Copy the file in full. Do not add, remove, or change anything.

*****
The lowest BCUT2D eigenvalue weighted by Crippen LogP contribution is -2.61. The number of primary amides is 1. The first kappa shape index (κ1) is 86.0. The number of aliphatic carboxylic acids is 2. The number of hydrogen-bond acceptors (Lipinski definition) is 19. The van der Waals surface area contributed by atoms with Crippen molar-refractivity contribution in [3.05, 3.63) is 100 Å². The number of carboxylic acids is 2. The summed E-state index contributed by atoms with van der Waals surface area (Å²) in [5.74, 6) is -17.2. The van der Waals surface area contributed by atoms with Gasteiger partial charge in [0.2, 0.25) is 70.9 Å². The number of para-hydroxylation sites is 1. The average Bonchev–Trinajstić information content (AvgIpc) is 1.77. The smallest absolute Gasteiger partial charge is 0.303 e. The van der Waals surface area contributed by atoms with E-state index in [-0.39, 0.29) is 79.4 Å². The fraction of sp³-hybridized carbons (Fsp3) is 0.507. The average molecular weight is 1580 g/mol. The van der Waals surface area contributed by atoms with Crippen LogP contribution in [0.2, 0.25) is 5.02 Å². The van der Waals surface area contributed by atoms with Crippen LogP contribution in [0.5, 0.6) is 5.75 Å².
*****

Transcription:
The lowest BCUT2D eigenvalue weighted by Crippen LogP contribution is -2.61. The number of primary amides is 1. The first kappa shape index (κ1) is 86.0. The number of aliphatic carboxylic acids is 2. The number of hydrogen-bond acceptors (Lipinski definition) is 19. The van der Waals surface area contributed by atoms with Crippen molar-refractivity contribution in [3.05, 3.63) is 100 Å². The number of carboxylic acids is 2. The summed E-state index contributed by atoms with van der Waals surface area (Å²) in [5.74, 6) is -17.2. The van der Waals surface area contributed by atoms with Gasteiger partial charge in [0.2, 0.25) is 70.9 Å². The number of para-hydroxylation sites is 1. The average Bonchev–Trinajstić information content (AvgIpc) is 1.77. The smallest absolute Gasteiger partial charge is 0.303 e. The van der Waals surface area contributed by atoms with E-state index in [-0.39, 0.29) is 79.4 Å². The fraction of sp³-hybridized carbons (Fsp3) is 0.507. The average molecular weight is 1580 g/mol. The van der Waals surface area contributed by atoms with Crippen LogP contribution in [0.2, 0.25) is 5.02 Å². The van der Waals surface area contributed by atoms with Crippen LogP contribution in [0.5, 0.6) is 5.75 Å².